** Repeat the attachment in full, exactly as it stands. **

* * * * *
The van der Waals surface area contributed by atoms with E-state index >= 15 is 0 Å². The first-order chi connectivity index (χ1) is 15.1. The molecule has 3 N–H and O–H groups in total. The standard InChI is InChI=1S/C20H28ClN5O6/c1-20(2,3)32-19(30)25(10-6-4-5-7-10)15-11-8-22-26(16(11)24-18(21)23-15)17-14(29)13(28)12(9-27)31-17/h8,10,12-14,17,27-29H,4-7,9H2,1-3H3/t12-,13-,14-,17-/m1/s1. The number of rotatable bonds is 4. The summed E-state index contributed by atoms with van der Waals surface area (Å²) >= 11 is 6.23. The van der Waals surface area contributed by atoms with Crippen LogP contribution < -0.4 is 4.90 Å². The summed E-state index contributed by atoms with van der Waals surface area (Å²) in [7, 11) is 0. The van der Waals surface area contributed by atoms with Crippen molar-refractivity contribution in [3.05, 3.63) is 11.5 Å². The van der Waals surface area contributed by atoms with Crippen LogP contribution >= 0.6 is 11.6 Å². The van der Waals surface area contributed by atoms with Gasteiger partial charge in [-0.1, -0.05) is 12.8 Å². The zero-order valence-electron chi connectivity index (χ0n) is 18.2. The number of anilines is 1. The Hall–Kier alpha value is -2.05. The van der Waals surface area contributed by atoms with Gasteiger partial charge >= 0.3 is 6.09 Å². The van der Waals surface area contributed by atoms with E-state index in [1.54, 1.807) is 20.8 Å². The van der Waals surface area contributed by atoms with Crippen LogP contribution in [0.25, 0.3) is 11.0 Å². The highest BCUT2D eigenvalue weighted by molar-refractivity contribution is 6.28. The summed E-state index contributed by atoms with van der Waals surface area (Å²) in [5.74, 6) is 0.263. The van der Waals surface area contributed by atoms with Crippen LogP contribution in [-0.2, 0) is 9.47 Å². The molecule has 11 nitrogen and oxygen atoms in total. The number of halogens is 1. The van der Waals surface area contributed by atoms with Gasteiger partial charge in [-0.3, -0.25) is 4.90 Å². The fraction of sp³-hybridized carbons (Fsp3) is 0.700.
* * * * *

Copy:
The van der Waals surface area contributed by atoms with E-state index >= 15 is 0 Å². The first-order chi connectivity index (χ1) is 15.1. The molecule has 3 N–H and O–H groups in total. The standard InChI is InChI=1S/C20H28ClN5O6/c1-20(2,3)32-19(30)25(10-6-4-5-7-10)15-11-8-22-26(16(11)24-18(21)23-15)17-14(29)13(28)12(9-27)31-17/h8,10,12-14,17,27-29H,4-7,9H2,1-3H3/t12-,13-,14-,17-/m1/s1. The number of rotatable bonds is 4. The summed E-state index contributed by atoms with van der Waals surface area (Å²) >= 11 is 6.23. The van der Waals surface area contributed by atoms with Crippen LogP contribution < -0.4 is 4.90 Å². The summed E-state index contributed by atoms with van der Waals surface area (Å²) in [7, 11) is 0. The van der Waals surface area contributed by atoms with Crippen molar-refractivity contribution in [3.05, 3.63) is 11.5 Å². The van der Waals surface area contributed by atoms with Crippen LogP contribution >= 0.6 is 11.6 Å². The van der Waals surface area contributed by atoms with Gasteiger partial charge in [-0.1, -0.05) is 12.8 Å². The zero-order valence-electron chi connectivity index (χ0n) is 18.2. The number of anilines is 1. The Hall–Kier alpha value is -2.05. The van der Waals surface area contributed by atoms with Gasteiger partial charge >= 0.3 is 6.09 Å². The van der Waals surface area contributed by atoms with E-state index in [1.54, 1.807) is 20.8 Å². The van der Waals surface area contributed by atoms with Crippen LogP contribution in [0.25, 0.3) is 11.0 Å². The highest BCUT2D eigenvalue weighted by molar-refractivity contribution is 6.28. The summed E-state index contributed by atoms with van der Waals surface area (Å²) in [5.74, 6) is 0.263. The van der Waals surface area contributed by atoms with Crippen LogP contribution in [-0.2, 0) is 9.47 Å². The molecule has 11 nitrogen and oxygen atoms in total. The number of halogens is 1. The van der Waals surface area contributed by atoms with Gasteiger partial charge in [-0.3, -0.25) is 4.90 Å². The fraction of sp³-hybridized carbons (Fsp3) is 0.700.